Why the Puerto Rican Day Parade 'Should Have Been a Day of Mourning' - Rolling Stone
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‘It Should Have Been a Day of Mourning’: One Activist on Sitting Out the Puerto Rican Day Parade

Rosa Clemente opens up about her difficult decision that was sparked by the newly-revealed Hurricane Maria casualties

'It Should Have Been A Day Of Mourning': One Activist on Sitting Out the Puerto Rican Day Parade'It Should Have Been A Day Of Mourning': One Activist on Sitting Out the Puerto Rican Day Parade

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On Sunday, throngs of people lined Sixth Avenue in Manhattan for the 61st annual National Puerto Rican Day Parade. Rosa Clemente wasn’t one of them. “I made a choice this year. I couldn’t march,” the Bronx-born Boricua activist and former Green Party candidate for vice president tells Rolling Stone. “I really think this should have been a day of mourning.”

Clemente, who is 46, has attended the parade almost every year of her life, and marched in it twice. Parade day, Clemente says, is typically the day of the year that she is “the most proud and happy to be a Puerto Rican – and everyone else who is not Puerto Rican is respecting that.”

Clemente is a longtime organizer in the community and advocate for Puerto Rican causes. Last year, she marched alongside the members of Defend Puerto Rico, in the past she’s marched to raise awareness about the U.S. Navy’s activities in Vieques. She knew lots of fellow activists who saw the parade as an opportunity to draw more attention to the under-covered tragedy in Puerto Rico, and while she supports their efforts, Clemente says, “I just couldn’t do it.”

She made the decision to protest the parade two weeks ago, when the New England Journal of Medicine published a Harvard study estimating that the U.S. government had dramatically undercounted the number of people who died on the island as a result of Hurricane Maria. The study estimated that 4,645 Puerto Ricans lost their lives because of the hurricane – 4,581 more than the official government estimate of 64 deaths. The number is only slightly less than the total deaths of 9/11 and Hurricane Katrina combined.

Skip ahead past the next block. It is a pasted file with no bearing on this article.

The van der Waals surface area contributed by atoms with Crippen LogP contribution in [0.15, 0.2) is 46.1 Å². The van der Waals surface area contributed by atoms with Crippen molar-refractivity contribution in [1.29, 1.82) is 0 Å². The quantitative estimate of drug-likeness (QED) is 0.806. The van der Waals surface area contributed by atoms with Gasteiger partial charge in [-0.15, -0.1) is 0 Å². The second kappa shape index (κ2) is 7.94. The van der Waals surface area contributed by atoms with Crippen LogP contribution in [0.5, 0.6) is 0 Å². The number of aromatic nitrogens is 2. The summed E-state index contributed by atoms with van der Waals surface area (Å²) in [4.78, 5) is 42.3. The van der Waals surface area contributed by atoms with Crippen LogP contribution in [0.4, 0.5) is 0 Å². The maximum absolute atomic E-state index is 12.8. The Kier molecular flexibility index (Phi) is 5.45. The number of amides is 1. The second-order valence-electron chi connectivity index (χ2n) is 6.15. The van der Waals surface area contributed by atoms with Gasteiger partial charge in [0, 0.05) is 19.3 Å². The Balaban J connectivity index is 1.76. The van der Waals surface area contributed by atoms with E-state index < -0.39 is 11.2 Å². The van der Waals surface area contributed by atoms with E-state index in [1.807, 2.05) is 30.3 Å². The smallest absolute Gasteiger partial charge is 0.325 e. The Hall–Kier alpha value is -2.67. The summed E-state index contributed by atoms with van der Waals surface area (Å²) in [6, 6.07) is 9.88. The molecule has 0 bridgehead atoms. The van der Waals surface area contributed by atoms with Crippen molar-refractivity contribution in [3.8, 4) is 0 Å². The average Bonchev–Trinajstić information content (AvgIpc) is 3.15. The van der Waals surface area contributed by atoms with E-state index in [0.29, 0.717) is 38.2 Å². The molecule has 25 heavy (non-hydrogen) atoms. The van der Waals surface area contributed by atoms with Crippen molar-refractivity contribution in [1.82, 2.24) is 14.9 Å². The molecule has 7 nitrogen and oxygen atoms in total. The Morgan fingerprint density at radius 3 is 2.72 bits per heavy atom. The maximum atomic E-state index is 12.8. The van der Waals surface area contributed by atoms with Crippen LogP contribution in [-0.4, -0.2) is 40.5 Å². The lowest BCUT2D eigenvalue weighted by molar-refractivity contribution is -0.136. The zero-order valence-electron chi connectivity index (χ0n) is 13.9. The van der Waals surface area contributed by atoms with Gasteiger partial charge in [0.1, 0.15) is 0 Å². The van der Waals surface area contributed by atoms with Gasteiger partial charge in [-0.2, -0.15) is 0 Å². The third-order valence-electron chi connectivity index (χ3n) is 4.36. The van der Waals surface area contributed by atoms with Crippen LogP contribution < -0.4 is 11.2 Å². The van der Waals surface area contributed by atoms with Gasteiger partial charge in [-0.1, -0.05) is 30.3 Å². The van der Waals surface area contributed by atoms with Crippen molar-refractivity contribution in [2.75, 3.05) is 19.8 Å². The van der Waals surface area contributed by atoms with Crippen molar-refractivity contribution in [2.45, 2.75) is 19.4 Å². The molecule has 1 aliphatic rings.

The study confirmed fears Clemente had harbored since three weeks after the hurricane, when she traveled to Puerto Rico with other activists to film the aftermath of the storm and recovery effort. She became convinced after spending 10 days interviewing island residents that the death toll was much higher than what was being reported. “I believe what the people of Puerto Rico were telling me,” she says. “They saw it, they know what’s happening.”

The revised tally was published the same week ABC canceled Roseanne after its namesake star tweeted that if “muslim brotherhood & planet of the apes had a baby” the result would be former Obama advisor Valerie Jarrett. The major television networks – NBC, MSNBC, CNN and Fox News – devoted eight-and-a-half-hours to the fallout from Barr’s tweet and just 32 minutes to the Harvard study, according to a count by Media Matters. The reaction, galling as Clemente found it, didn’t exactly shock her.

“We’re not treated as United States citizens. It’s not new to me, so I’m not surprised that not only what happened in Puerto Rico was not covered post-Hurricane Maria, but that even the deaths of almost 5,000 people seem to not matter,” Clemente says. “And I even think this number of deaths has not moved the needle.”

If there’s any good to come out of the tragedy, though, Clemente, a long-time proponent for Puerto Rican independence, says it’s the fact that the apparent indifference of both the media and the government has stirred more interest in independence than she’s seen in the past.

“A lot of people in Puerto Rico were afraid what would happen without the United States government,” Clemente says. “Post-Hurricane Maria they have survived without the United States government. Everything that they were afraid of – especially older people in Puerto Rico: We can’t live without the United States government, we need this, we need to be a commonwealth – that was all proven wrong on September 19th.”

Those conversations, though, are going on as islanders steel themselves for the start of a new hurricane season. The electrical grid is still in tatters. “It doesn’t have to be a category 5, 4, 3, or even 2 to devastate Puerto Rico,” Clemente says. “The infrastructure is destroyed on the island, so one major [category] 1 hurricane with lots of rain could devastate the island irreparably. So, yeah, everyone is concerned. It’s hurricane season and it’s not going to take a hurricane of that size to bring Puerto Rico to its knees again.” 

In This Article: Hurricane, New York, Puerto Rico


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